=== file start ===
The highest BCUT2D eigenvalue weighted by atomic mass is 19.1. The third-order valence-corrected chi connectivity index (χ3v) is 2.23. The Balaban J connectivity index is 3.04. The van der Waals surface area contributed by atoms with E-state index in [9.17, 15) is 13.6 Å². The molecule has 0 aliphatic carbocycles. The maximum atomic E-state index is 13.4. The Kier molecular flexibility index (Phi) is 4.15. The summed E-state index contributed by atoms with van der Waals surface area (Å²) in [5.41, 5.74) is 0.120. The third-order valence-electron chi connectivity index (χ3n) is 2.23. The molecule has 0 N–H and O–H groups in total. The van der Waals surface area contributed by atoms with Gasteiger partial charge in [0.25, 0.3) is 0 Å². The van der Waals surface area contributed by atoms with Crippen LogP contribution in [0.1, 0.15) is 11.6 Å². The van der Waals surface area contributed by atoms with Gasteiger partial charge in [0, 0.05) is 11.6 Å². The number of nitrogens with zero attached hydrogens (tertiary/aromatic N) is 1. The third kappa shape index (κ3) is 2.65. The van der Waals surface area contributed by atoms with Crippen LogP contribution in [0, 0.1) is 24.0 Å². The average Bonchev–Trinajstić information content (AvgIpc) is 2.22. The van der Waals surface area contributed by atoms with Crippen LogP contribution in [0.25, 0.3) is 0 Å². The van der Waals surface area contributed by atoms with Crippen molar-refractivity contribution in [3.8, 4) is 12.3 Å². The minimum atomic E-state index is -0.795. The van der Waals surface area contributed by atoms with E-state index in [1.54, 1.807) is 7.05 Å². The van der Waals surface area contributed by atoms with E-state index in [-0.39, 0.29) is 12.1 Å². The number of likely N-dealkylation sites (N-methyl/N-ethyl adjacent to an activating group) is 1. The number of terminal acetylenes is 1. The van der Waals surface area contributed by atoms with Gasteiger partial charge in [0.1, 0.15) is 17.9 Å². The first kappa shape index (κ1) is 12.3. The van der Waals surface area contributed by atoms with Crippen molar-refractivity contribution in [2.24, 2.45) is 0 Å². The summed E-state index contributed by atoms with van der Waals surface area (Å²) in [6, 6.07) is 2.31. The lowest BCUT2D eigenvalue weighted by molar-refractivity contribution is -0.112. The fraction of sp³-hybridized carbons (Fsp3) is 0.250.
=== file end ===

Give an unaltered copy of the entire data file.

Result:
The highest BCUT2D eigenvalue weighted by atomic mass is 19.1. The third-order valence-corrected chi connectivity index (χ3v) is 2.23. The Balaban J connectivity index is 3.04. The van der Waals surface area contributed by atoms with E-state index in [9.17, 15) is 13.6 Å². The molecule has 0 aliphatic carbocycles. The maximum atomic E-state index is 13.4. The Kier molecular flexibility index (Phi) is 4.15. The summed E-state index contributed by atoms with van der Waals surface area (Å²) in [5.41, 5.74) is 0.120. The third-order valence-electron chi connectivity index (χ3n) is 2.23. The molecule has 0 N–H and O–H groups in total. The van der Waals surface area contributed by atoms with Gasteiger partial charge in [0.25, 0.3) is 0 Å². The van der Waals surface area contributed by atoms with Crippen LogP contribution in [0.1, 0.15) is 11.6 Å². The van der Waals surface area contributed by atoms with Gasteiger partial charge in [0, 0.05) is 11.6 Å². The number of nitrogens with zero attached hydrogens (tertiary/aromatic N) is 1. The third kappa shape index (κ3) is 2.65. The van der Waals surface area contributed by atoms with Crippen LogP contribution in [0, 0.1) is 24.0 Å². The average Bonchev–Trinajstić information content (AvgIpc) is 2.22. The van der Waals surface area contributed by atoms with Crippen LogP contribution in [0.25, 0.3) is 0 Å². The van der Waals surface area contributed by atoms with Crippen molar-refractivity contribution in [3.8, 4) is 12.3 Å². The minimum atomic E-state index is -0.795. The van der Waals surface area contributed by atoms with E-state index in [1.54, 1.807) is 7.05 Å². The van der Waals surface area contributed by atoms with E-state index in [-0.39, 0.29) is 12.1 Å². The number of likely N-dealkylation sites (N-methyl/N-ethyl adjacent to an activating group) is 1. The number of terminal acetylenes is 1. The van der Waals surface area contributed by atoms with Gasteiger partial charge in [0.1, 0.15) is 17.9 Å². The first kappa shape index (κ1) is 12.3. The van der Waals surface area contributed by atoms with Crippen molar-refractivity contribution in [2.24, 2.45) is 0 Å². The summed E-state index contributed by atoms with van der Waals surface area (Å²) in [6, 6.07) is 2.31. The lowest BCUT2D eigenvalue weighted by molar-refractivity contribution is -0.112. The fraction of sp³-hybridized carbons (Fsp3) is 0.250.